Working collaboratively is one of the hardest and most rewarding things I do. I don’t know if you ever get good at it. With each new collaboration, I feel I learn something new about how to collaborate. The process is difficult and it’s important to pay as much attention to how you work together as to what you work on.
Here are some tips about team work that I’ve been thinking about and would like to share with you:
Clarify the goal
For every thing you need to accomplish, make sure everyone understands what the final product should look like. Discuss it, describe it, have several team members repeat this vision. This ensures you’re all working towards the same goal.
Spell out tasks
Break your work down into tasks and write them down. Make sure everyone understands and remembers what tasks need to be done and who is doing what. At the end of many work meetings, we spends a few minutes repeating to each other who’s doing what tasks, to make sure we understand and remember, and to let others know we understand and remember.
Have each member check the final product
Assemble your final product sufficiently early to give everyone in the team a chance to look it over before submitting. People make honest mistakes. One more round of proofreading will probably find one more spelling error. From an individual perspective, it’s important you check what goes out with your name on it. If you are co-authoring a paper and your co-author plagiarized, you are in just as much trouble. If your co-author’s section has spelling error, this reflects on you, too. I cannot emphasize this enough: If something has your name on it, check it before it gets submitted.
Use redundancy and repetition in your communication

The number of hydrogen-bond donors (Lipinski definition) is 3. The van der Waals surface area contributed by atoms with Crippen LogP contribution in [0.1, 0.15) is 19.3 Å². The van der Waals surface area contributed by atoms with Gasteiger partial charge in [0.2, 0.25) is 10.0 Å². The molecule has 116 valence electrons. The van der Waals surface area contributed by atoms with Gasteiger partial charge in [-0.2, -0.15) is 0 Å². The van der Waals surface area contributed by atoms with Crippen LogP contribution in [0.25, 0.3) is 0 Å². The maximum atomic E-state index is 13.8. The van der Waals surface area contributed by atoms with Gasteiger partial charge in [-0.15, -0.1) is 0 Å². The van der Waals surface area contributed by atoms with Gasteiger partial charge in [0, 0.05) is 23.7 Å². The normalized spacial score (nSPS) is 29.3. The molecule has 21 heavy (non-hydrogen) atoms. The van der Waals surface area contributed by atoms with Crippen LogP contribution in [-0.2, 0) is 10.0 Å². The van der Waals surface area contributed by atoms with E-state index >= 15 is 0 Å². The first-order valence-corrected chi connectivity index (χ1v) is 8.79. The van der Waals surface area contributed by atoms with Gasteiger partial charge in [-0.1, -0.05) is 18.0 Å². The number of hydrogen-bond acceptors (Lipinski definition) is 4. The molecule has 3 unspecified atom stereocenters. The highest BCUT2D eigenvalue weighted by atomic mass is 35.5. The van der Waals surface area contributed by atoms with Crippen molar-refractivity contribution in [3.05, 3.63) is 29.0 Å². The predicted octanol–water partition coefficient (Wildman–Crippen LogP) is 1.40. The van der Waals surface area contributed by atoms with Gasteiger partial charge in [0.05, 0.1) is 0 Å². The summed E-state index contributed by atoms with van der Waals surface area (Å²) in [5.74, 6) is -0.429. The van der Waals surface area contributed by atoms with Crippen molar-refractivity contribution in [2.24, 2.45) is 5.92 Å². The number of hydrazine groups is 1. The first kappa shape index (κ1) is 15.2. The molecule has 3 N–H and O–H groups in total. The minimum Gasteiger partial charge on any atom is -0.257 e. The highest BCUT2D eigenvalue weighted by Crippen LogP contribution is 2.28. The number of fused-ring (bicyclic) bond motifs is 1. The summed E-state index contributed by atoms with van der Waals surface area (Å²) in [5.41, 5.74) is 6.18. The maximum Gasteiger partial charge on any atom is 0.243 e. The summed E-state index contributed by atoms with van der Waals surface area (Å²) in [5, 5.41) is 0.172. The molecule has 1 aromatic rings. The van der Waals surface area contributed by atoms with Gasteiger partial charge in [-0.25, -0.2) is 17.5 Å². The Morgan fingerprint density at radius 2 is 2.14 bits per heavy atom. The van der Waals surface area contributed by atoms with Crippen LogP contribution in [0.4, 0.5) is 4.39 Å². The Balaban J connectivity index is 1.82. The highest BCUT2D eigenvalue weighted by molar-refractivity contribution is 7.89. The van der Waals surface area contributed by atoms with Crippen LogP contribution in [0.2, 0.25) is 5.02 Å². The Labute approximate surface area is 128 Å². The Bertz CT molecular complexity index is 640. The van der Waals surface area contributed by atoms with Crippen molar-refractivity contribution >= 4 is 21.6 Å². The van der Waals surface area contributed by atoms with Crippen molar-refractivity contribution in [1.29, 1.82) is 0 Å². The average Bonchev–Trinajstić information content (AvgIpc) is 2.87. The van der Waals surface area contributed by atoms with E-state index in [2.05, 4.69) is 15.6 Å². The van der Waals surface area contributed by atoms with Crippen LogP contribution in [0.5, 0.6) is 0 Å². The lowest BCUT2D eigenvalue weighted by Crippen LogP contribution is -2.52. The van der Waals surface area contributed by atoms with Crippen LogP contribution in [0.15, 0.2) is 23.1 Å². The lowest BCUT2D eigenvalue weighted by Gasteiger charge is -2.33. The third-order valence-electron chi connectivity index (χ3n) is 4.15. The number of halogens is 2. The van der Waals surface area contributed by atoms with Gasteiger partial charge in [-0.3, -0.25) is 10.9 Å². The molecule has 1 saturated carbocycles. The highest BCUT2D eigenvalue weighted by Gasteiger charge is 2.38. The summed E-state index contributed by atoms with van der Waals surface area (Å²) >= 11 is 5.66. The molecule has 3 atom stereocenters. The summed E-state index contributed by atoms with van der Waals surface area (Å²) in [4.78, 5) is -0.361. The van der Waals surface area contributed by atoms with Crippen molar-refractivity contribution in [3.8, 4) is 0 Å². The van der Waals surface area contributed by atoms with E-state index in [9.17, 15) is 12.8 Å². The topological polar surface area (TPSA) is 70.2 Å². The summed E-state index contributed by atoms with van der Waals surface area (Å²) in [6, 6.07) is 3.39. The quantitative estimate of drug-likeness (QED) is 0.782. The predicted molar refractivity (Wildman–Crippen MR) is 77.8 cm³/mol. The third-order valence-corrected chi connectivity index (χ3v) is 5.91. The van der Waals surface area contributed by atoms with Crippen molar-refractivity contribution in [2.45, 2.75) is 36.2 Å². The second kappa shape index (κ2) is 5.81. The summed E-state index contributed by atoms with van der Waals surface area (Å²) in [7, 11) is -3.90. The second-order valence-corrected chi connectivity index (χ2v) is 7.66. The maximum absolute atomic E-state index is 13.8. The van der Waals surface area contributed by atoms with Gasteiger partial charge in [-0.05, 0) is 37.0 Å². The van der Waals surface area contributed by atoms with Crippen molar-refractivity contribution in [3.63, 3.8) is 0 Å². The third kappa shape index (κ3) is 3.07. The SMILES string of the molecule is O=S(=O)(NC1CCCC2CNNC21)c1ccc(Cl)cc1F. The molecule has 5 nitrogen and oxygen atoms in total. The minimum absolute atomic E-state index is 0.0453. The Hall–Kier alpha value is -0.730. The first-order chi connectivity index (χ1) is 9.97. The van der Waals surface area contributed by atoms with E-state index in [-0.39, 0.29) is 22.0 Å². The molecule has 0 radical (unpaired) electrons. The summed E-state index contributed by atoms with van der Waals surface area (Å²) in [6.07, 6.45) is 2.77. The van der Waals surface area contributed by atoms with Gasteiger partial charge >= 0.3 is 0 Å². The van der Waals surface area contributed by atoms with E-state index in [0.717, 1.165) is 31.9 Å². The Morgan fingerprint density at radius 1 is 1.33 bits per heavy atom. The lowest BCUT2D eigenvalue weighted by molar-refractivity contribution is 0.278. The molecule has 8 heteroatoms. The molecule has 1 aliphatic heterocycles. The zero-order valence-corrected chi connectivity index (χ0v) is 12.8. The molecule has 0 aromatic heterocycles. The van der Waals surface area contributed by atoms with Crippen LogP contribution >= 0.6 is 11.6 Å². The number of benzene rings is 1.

I know some of you get bored to tears when the teacher repeats the same thing several times. I feel you and I’m sorry you have to listen to all the repetitions when you got it the first time. However, as a teacher, I can tell you that even when I repeat something until I myself am bored to tears, there will still be people in the room who didn’t get it. Repetition and redundancy help reduce the probability of misunderstanding. Use them shamelessly in your group communication. This does not mean that one member should be constantly repeating things to others. Each group member should take it upon themselves to repeat back to the group what the common understanding should be. For example, once someone in the group has summarized the tasks until the next group meeting, one or two other group members, should repeat them: “OK, so I do this and you do that, and we post it there when we’re done and then we move on to the other thing.” Also, make sure you write the tasks down and post them somewhere where all group members can access them easily (e.g. a shared file on Google Docs).
This repetition practice may feel silly and awkward in the beginning, but it is very much worth it. The only way to check with the other person to make sure you understood them correctly is to repeat what they said back to them: “So, if I understood correctly, what you are saying is…” Use this in your work and personal communication, and I promise you will communicate more effectively.
Now, it is your turn to share your tips for working well with others. What has your experience taught you? What works well and what doesn’t? Let us know!